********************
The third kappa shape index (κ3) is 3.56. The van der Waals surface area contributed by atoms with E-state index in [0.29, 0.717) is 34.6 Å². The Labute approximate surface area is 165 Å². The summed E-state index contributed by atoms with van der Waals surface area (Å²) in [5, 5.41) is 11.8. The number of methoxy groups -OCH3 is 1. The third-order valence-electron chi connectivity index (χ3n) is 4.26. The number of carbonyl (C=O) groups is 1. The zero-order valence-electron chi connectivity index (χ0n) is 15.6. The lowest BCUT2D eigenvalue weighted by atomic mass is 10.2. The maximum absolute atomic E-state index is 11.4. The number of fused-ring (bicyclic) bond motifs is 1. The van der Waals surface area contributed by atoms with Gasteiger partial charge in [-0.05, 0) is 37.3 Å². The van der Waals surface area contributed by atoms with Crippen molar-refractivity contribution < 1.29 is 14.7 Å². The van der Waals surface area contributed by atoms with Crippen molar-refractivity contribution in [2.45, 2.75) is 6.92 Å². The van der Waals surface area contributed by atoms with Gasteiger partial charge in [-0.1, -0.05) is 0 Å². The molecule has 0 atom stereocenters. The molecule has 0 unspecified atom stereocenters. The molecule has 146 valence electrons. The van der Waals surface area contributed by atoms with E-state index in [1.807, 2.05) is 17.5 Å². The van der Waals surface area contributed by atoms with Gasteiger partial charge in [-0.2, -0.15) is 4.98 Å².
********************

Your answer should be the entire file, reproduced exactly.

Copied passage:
The third kappa shape index (κ3) is 3.56. The van der Waals surface area contributed by atoms with E-state index in [0.29, 0.717) is 34.6 Å². The Labute approximate surface area is 165 Å². The summed E-state index contributed by atoms with van der Waals surface area (Å²) in [5, 5.41) is 11.8. The number of methoxy groups -OCH3 is 1. The third-order valence-electron chi connectivity index (χ3n) is 4.26. The number of carbonyl (C=O) groups is 1. The zero-order valence-electron chi connectivity index (χ0n) is 15.6. The lowest BCUT2D eigenvalue weighted by atomic mass is 10.2. The maximum absolute atomic E-state index is 11.4. The number of fused-ring (bicyclic) bond motifs is 1. The van der Waals surface area contributed by atoms with Gasteiger partial charge in [-0.05, 0) is 37.3 Å². The van der Waals surface area contributed by atoms with Crippen molar-refractivity contribution < 1.29 is 14.7 Å². The van der Waals surface area contributed by atoms with Crippen molar-refractivity contribution in [2.45, 2.75) is 6.92 Å². The van der Waals surface area contributed by atoms with Gasteiger partial charge in [-0.1, -0.05) is 0 Å². The molecule has 0 atom stereocenters. The molecule has 0 unspecified atom stereocenters. The molecule has 146 valence electrons. The van der Waals surface area contributed by atoms with E-state index in [1.807, 2.05) is 17.5 Å². The van der Waals surface area contributed by atoms with Gasteiger partial charge in [-0.2, -0.15) is 4.98 Å².